Wake up, Williamsburg! While you were sleeping last Saturday morning there were real live Mormons cleaning up McCarren Park.
More than 100 19- to 30-year-old Mormons from across the tri-state area woke up at 7 am, prayed, and trekked to Greenpoint to pick up trash and rake leaves as part of the Church of Jesus Christ of Latter-day Saints’ annual community service day for young singles.
Most of the stubbly, pierced, carefully disheveled masses woke up well after their Mormon cohorts left at 12:30 pm, and few of those who were awake ventured out in the gloomy weather last Saturday to notice the interlaced-hands logo on the volunteers’ yellow-mesh jerseys.
Jessica Weinschenk and her boyfriend Justin Urra, 24, woke up at 3 pm and were shocked to learn that Mormons had briefly descended on their neighborhood.
“Really? Mormons?” asked 22-year-old Jessica Weinschenk. “I guess it’s not that weird because religious people do stuff like that. And hey, it’s cool if someone wants to clean our park for us. But why Williamsburg?”
Though it’s tempting to think that the Mormons chose Williamsburg because it is packed with aimless, Godless, young people crying out for conversion, the Church chose this particular park because the Parks Department identified it as the most in need of maintenance of any in the five boroughs.
The act of largesse confused Weinschenk, who said she had not volunteered since high school. Urra has never done community service and even chose to go to jail rather than do a court-mandated subway cleanup.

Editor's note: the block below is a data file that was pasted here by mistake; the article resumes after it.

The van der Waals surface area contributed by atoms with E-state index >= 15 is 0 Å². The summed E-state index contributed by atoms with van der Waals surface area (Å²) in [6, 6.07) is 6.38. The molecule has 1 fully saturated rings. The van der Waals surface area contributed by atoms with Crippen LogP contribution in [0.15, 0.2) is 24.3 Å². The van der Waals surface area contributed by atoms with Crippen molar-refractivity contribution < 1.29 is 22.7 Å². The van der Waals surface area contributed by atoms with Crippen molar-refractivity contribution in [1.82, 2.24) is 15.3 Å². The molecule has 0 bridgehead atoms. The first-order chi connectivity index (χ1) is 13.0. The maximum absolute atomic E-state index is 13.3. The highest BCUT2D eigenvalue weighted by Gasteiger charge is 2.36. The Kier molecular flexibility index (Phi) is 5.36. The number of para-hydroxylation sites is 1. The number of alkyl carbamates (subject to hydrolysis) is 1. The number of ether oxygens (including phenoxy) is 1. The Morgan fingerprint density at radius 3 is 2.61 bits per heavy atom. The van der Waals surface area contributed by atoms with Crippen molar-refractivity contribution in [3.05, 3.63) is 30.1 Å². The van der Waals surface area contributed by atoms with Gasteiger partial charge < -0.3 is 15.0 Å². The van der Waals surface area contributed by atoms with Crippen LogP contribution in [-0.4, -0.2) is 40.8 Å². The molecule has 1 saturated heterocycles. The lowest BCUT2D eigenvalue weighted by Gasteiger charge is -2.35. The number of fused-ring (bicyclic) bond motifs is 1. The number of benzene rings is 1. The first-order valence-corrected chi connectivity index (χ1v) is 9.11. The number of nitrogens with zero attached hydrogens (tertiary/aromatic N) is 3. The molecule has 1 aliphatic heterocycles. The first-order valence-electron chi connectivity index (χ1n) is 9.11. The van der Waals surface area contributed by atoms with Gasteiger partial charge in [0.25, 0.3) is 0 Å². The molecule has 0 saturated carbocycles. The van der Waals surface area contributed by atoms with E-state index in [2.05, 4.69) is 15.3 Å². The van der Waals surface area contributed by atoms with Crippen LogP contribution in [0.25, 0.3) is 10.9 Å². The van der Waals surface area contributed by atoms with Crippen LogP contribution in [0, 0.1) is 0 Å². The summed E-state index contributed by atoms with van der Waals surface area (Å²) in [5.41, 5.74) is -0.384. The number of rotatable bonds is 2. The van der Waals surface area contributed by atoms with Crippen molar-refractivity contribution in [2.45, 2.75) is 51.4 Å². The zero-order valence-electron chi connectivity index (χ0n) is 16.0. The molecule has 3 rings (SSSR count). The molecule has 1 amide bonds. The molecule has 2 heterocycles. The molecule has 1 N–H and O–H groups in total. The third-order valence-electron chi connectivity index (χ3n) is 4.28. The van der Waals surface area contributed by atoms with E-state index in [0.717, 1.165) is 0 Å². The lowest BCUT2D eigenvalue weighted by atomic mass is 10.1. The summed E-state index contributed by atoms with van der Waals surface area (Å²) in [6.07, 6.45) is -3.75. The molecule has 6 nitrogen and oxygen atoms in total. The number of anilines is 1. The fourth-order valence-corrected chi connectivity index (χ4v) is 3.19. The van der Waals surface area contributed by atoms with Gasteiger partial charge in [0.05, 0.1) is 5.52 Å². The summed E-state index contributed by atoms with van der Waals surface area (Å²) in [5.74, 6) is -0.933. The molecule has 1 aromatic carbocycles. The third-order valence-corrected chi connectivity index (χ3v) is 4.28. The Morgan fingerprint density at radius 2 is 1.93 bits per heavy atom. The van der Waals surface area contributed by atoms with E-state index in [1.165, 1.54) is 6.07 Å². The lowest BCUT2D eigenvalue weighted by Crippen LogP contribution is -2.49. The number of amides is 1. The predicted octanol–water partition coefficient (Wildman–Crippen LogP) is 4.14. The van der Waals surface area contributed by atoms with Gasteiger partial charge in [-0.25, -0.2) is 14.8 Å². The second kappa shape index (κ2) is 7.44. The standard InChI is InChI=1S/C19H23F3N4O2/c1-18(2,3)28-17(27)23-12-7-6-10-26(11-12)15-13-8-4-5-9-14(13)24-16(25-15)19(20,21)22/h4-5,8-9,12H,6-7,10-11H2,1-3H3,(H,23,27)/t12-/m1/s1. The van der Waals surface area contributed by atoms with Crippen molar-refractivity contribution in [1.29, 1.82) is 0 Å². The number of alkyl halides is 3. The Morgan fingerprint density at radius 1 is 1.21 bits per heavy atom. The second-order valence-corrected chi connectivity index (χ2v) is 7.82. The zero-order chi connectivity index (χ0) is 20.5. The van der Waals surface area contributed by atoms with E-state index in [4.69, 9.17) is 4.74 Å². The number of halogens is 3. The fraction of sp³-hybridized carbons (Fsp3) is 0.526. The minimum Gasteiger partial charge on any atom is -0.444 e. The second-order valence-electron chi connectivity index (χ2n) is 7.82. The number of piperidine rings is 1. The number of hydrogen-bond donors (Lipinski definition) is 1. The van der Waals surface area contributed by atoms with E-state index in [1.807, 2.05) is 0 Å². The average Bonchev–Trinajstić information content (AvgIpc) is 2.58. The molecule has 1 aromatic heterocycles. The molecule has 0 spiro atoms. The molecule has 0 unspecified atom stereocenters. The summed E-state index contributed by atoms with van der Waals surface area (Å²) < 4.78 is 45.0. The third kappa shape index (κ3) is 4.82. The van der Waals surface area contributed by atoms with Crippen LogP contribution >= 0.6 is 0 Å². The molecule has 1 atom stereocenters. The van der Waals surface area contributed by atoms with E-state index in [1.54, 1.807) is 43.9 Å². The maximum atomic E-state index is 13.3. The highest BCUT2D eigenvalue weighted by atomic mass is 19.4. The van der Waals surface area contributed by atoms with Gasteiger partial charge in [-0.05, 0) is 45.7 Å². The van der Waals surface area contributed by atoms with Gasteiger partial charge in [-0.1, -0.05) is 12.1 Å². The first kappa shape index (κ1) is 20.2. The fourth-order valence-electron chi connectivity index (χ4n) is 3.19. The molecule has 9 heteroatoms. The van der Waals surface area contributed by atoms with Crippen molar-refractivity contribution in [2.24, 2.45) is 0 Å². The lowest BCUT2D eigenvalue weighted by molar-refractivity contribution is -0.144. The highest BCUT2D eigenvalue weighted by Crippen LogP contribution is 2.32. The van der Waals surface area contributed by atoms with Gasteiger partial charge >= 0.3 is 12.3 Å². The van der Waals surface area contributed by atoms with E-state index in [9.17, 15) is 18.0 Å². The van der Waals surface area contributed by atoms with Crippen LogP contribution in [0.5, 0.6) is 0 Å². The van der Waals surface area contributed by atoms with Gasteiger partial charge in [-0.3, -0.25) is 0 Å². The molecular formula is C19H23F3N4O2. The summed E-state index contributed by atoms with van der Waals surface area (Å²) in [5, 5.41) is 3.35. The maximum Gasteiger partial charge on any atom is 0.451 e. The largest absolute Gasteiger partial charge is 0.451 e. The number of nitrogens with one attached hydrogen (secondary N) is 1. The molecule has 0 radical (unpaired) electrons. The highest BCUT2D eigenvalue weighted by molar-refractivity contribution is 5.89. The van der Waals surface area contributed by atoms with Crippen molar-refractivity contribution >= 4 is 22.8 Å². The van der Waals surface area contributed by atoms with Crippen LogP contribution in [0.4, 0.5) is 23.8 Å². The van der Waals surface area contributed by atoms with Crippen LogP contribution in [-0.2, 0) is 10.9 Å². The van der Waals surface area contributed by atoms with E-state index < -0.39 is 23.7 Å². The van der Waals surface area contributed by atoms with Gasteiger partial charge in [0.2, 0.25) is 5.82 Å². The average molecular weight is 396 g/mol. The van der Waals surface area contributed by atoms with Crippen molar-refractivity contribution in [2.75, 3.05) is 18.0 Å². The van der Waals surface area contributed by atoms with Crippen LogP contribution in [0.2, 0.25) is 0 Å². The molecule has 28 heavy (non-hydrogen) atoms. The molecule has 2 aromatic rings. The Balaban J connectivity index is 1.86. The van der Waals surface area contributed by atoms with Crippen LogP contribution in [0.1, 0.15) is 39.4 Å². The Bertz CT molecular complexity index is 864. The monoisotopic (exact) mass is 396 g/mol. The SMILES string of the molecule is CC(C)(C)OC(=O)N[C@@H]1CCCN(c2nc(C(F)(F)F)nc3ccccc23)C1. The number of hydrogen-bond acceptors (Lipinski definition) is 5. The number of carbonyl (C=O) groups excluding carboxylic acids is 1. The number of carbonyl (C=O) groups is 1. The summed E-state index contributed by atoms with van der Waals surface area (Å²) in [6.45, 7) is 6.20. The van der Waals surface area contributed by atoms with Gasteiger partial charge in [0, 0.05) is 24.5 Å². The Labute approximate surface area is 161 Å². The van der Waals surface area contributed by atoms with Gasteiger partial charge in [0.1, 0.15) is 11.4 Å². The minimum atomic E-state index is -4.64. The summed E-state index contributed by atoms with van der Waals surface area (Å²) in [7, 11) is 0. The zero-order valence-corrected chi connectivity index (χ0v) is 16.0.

“I threw my bike through some guy’s window who hit me and they ordered me to clean-up the Houston Street station. I got the date, and went there, and some guy handed me cleaning stuff,” he said. “I sat down for a minute, thought about it, and was like, ‘I’m out of here.’ So I went to brunch at Café Colonial.”
Of 20 Williamsburg residents in the park on Sunday, photographer Phillip Angert, 25, was the only person who said he had served a community in some form.
“I just got back from Burning Man and when you leave you have to spend four hours cleaning up after yourself,” he said. “It’s this really amazing experiment in community.”
The Mormons, on the other hand, volunteer regularly, whether it’s doing public service events organized by a local congregation or missionary work in different countries.
“You just try to think of others, right?” said 25-year-old Greg Reeves, who helped organize Saturday’s event. “The other day, there were these Japanese girls trying to get off the subway and they had these huge bags of luggage so I helped them carry up their bags.”
Reeves believes that someone else would have helped the travelers if he had not.
“New Yorkers have a hard shell, but I think generally they are pretty nice people,” he said.
©2009 Community News Group
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